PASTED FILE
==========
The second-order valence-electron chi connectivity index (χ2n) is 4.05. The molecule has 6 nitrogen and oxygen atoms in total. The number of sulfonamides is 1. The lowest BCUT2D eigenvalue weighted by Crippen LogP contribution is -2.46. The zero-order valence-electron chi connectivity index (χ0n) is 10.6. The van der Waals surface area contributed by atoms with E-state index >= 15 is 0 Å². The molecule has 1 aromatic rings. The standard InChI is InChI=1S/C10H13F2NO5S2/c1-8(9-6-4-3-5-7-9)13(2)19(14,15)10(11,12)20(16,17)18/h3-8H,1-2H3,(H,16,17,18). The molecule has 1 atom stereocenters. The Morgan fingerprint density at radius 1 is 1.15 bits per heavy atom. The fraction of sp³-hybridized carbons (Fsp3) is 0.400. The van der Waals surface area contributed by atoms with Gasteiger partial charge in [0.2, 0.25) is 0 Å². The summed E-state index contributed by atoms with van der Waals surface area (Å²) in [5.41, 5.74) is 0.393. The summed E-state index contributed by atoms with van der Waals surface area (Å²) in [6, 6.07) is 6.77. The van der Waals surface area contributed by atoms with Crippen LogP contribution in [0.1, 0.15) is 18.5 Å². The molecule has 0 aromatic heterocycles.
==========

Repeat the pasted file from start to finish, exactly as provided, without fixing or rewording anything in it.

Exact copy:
The second-order valence-electron chi connectivity index (χ2n) is 4.05. The molecule has 6 nitrogen and oxygen atoms in total. The number of sulfonamides is 1. The lowest BCUT2D eigenvalue weighted by Crippen LogP contribution is -2.46. The zero-order valence-electron chi connectivity index (χ0n) is 10.6. The van der Waals surface area contributed by atoms with E-state index >= 15 is 0 Å². The molecule has 1 aromatic rings. The standard InChI is InChI=1S/C10H13F2NO5S2/c1-8(9-6-4-3-5-7-9)13(2)19(14,15)10(11,12)20(16,17)18/h3-8H,1-2H3,(H,16,17,18). The molecule has 1 atom stereocenters. The Morgan fingerprint density at radius 1 is 1.15 bits per heavy atom. The fraction of sp³-hybridized carbons (Fsp3) is 0.400. The van der Waals surface area contributed by atoms with Gasteiger partial charge in [0.2, 0.25) is 0 Å². The summed E-state index contributed by atoms with van der Waals surface area (Å²) in [5.41, 5.74) is 0.393. The summed E-state index contributed by atoms with van der Waals surface area (Å²) in [6, 6.07) is 6.77. The van der Waals surface area contributed by atoms with Crippen LogP contribution in [0.1, 0.15) is 18.5 Å². The molecule has 0 aromatic heterocycles.